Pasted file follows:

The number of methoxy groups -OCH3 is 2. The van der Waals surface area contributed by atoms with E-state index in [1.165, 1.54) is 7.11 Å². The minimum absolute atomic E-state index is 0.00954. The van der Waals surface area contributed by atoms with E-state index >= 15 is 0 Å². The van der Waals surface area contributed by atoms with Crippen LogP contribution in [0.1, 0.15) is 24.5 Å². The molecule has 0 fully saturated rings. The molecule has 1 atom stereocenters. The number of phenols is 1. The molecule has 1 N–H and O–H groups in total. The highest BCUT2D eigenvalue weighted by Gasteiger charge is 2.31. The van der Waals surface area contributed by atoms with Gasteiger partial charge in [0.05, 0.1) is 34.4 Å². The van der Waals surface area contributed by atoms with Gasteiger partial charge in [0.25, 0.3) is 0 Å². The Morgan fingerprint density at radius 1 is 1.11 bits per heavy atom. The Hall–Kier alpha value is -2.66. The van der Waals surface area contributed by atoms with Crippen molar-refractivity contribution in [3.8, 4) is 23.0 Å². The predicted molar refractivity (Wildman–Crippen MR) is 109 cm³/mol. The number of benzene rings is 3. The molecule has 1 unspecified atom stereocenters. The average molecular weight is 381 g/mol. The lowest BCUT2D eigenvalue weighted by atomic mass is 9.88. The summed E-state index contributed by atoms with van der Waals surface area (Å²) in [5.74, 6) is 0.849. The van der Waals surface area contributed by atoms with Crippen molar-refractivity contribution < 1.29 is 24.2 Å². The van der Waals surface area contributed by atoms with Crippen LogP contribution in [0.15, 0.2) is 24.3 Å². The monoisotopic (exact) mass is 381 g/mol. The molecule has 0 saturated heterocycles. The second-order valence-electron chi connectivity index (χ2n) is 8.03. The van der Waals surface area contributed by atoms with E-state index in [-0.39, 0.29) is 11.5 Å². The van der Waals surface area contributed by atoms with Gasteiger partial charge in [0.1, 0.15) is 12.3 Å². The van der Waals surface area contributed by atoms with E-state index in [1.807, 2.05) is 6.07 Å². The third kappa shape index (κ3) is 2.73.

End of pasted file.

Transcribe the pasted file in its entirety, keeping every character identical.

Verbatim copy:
The number of methoxy groups -OCH3 is 2. The van der Waals surface area contributed by atoms with E-state index in [1.165, 1.54) is 7.11 Å². The minimum absolute atomic E-state index is 0.00954. The van der Waals surface area contributed by atoms with E-state index >= 15 is 0 Å². The van der Waals surface area contributed by atoms with Crippen LogP contribution in [0.1, 0.15) is 24.5 Å². The molecule has 0 fully saturated rings. The molecule has 1 atom stereocenters. The number of phenols is 1. The molecule has 1 N–H and O–H groups in total. The highest BCUT2D eigenvalue weighted by Gasteiger charge is 2.31. The van der Waals surface area contributed by atoms with Gasteiger partial charge in [0.05, 0.1) is 34.4 Å². The van der Waals surface area contributed by atoms with Gasteiger partial charge in [0.25, 0.3) is 0 Å². The Morgan fingerprint density at radius 1 is 1.11 bits per heavy atom. The Hall–Kier alpha value is -2.66. The van der Waals surface area contributed by atoms with Crippen molar-refractivity contribution in [3.8, 4) is 23.0 Å². The predicted molar refractivity (Wildman–Crippen MR) is 109 cm³/mol. The number of benzene rings is 3. The molecule has 1 unspecified atom stereocenters. The average molecular weight is 381 g/mol. The lowest BCUT2D eigenvalue weighted by atomic mass is 9.88. The summed E-state index contributed by atoms with van der Waals surface area (Å²) in [5.74, 6) is 0.849. The van der Waals surface area contributed by atoms with Crippen molar-refractivity contribution < 1.29 is 24.2 Å². The van der Waals surface area contributed by atoms with Crippen LogP contribution in [0.15, 0.2) is 24.3 Å². The monoisotopic (exact) mass is 381 g/mol. The molecule has 0 saturated heterocycles. The second-order valence-electron chi connectivity index (χ2n) is 8.03. The van der Waals surface area contributed by atoms with E-state index in [-0.39, 0.29) is 11.5 Å². The van der Waals surface area contributed by atoms with Gasteiger partial charge in [0.1, 0.15) is 12.3 Å². The van der Waals surface area contributed by atoms with E-state index in [1.807, 2.05) is 6.07 Å². The third kappa shape index (κ3) is 2.73.